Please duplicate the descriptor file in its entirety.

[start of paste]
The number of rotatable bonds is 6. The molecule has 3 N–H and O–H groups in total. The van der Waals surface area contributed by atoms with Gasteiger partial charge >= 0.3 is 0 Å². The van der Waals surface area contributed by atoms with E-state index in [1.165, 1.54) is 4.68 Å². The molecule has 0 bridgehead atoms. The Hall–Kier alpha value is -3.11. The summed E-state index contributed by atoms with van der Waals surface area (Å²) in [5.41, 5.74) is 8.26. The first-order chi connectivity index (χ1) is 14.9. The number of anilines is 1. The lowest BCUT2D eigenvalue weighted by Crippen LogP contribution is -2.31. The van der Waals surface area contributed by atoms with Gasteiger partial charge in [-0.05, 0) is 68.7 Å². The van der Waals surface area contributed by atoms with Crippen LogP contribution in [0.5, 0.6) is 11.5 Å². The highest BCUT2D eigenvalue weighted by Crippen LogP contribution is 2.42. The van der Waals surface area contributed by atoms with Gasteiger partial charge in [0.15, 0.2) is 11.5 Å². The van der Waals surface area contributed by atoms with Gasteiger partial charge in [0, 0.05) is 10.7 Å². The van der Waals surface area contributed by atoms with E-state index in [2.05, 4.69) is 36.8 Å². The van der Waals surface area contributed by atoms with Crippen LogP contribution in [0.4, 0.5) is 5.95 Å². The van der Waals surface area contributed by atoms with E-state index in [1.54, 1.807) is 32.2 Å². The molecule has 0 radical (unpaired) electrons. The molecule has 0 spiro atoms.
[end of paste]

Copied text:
The number of rotatable bonds is 6. The molecule has 3 N–H and O–H groups in total. The van der Waals surface area contributed by atoms with Gasteiger partial charge >= 0.3 is 0 Å². The van der Waals surface area contributed by atoms with E-state index in [1.165, 1.54) is 4.68 Å². The molecule has 0 bridgehead atoms. The Hall–Kier alpha value is -3.11. The summed E-state index contributed by atoms with van der Waals surface area (Å²) in [5.41, 5.74) is 8.26. The first-order chi connectivity index (χ1) is 14.9. The number of anilines is 1. The lowest BCUT2D eigenvalue weighted by Crippen LogP contribution is -2.31. The van der Waals surface area contributed by atoms with Gasteiger partial charge in [-0.05, 0) is 68.7 Å². The van der Waals surface area contributed by atoms with Crippen LogP contribution in [0.5, 0.6) is 11.5 Å². The highest BCUT2D eigenvalue weighted by Crippen LogP contribution is 2.42. The van der Waals surface area contributed by atoms with Gasteiger partial charge in [0.15, 0.2) is 11.5 Å². The van der Waals surface area contributed by atoms with Gasteiger partial charge in [0, 0.05) is 10.7 Å². The van der Waals surface area contributed by atoms with E-state index in [2.05, 4.69) is 36.8 Å². The van der Waals surface area contributed by atoms with Crippen LogP contribution in [0.4, 0.5) is 5.95 Å². The van der Waals surface area contributed by atoms with E-state index in [1.54, 1.807) is 32.2 Å². The molecule has 0 radical (unpaired) electrons. The molecule has 0 spiro atoms.